Building comprehension process Basic reading skills Decoding Reading Comprehension Comprehension Skills Age/ time Figure 1. Kintsch & Kintsch in Paris & Stahl (2006) Grade 4 Reading to Learn Learning to Read
When a reader has well-developed comprehension skills, they can recruit prior knowledge to bootstrap lower level processes (Stanovich, 2000) and this is an important idea for making a case for using more accessible texts that are relevant and interesting to the learner. Once again, the reader can use higher-level process in order to support lower level process (Stanovich, 2000).
16-year-old drops out of school to play Guitar Hero
young Mr. Peebles is dropping out of high school... in order to focus on Guitar Hero full time. Peebles hopes to join the small but growing crew of players looking to make gaming a job. Citing his victories in Guitar Hero tournaments, which include "gift certificates, gaming equipment, and chicken sandwiches," Peebles thinks he has the chops to play competitively and earn actual money in the process. As the story notes, top gamers on the competitive circuit can earn up to $80,000 a year (though $25,000 is more common). Peebles, of course, can count his 52 Chick-fil-A combo meals toward that total.
Whitman had been raised in a tyrannical, abusive household. From birth through age 18, Whitman’s natural playfulness had been systematically and dramatically suppressed by an overbearing father.
A lifelong lack of play deprived him of opportunities to view life with optimism, test alternatives, or learn the social skills that, as part of spontaneous play, prepare individuals to cope with life stress. The committee concluded that lack of play was a key factor in Whitman's homicidal actions – if he had experienced regular moments of spontaneous play during his life, they believed he would have developed the skill, flexibility, and strength to cope with the stressful situations without violence.
Dr. Brown’s subsequent research of other violent individuals concludes that play can act as a powerful deterrent, even an antidote to prevent violence. Play is a powerful catalyst for positive socialization.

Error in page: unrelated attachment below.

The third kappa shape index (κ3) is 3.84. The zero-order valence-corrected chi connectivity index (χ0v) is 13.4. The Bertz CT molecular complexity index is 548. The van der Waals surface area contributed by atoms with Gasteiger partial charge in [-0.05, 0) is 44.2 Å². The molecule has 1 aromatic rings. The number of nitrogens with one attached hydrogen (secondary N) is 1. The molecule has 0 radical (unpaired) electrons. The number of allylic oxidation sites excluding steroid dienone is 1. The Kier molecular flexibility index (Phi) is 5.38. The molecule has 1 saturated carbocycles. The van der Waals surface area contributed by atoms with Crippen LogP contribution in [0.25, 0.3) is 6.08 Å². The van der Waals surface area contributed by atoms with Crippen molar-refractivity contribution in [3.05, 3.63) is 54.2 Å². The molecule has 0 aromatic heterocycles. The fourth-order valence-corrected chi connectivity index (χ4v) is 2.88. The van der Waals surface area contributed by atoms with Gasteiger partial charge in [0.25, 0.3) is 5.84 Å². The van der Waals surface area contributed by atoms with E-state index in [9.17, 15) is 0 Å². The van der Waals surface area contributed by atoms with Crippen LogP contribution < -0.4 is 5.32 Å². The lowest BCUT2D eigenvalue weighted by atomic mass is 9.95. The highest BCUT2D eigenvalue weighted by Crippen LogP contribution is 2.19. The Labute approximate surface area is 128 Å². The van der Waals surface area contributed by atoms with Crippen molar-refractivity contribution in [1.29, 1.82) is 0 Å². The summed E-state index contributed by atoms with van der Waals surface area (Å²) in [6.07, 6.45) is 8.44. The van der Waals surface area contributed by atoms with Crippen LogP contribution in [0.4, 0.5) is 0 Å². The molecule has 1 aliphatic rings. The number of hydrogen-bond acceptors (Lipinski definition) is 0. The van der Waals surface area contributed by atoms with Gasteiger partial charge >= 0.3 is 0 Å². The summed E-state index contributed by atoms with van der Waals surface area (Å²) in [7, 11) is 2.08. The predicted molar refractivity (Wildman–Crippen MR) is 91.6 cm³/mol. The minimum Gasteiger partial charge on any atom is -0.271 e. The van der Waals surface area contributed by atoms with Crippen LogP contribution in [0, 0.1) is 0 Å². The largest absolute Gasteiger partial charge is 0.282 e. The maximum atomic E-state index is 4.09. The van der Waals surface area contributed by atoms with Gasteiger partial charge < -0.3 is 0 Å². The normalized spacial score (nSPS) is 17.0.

And rather than fight it, we need to use it to accelerate learning and sustain engagement.
Play is a portal to Self-Determination and Work
When looking to measure growth or change, or even to understand whether a learner has truly engaged, an educator should also look for evidence of commitment and positive attitudes related to the activity and subject matter.
Engagement is not just doing the work, it is a connection and an affinity to an activity supported from the affective domains (Chapman, 2003).
Skinner & Belmont (1993, p.572) report that engaged learners show sustained behavioral involvement in learning activities accompanied by a positive emotional tone and select tasks at the border of their competencies, initiate action when given the opportunity, and exert intense effort and concentration.
Pintrich and & De Groot (1990, in Chapman) see engagement as having observable cognitive components that can be seen or elicited through exploring the learner’s use of strategy, metacognition, and self-regulatory behavior to monitor and guide the learning processes.
Performance Improvement (PI) activities describe a structured, long-term process by which a healthcare professional or team can learn about specific performance measures, retrospectively assess their practice, apply these measures prospectively over a useful interval, and reevaluate their performance. Performance Improvement is an evidence-based participatory program with emphasis on quality of care and patient safety.
The Performance Improvement CME/CE process involves three separate but integrated stages of learning: Stage A) learning from active involvement in identifying and analyzing important organizational and individual performance gaps; Stage B) learning from designing interventions to close performance gaps identified in Stage A, and implementing the interventions to patient care using suitable tracking tools; and
Dubbels, B.R. (in press) Video games, reading, and transmedial comprehension. In R. E. Ferdig (Ed.), Handbook of research on effective electronic gaming in education. Information Science Reference. Artifacts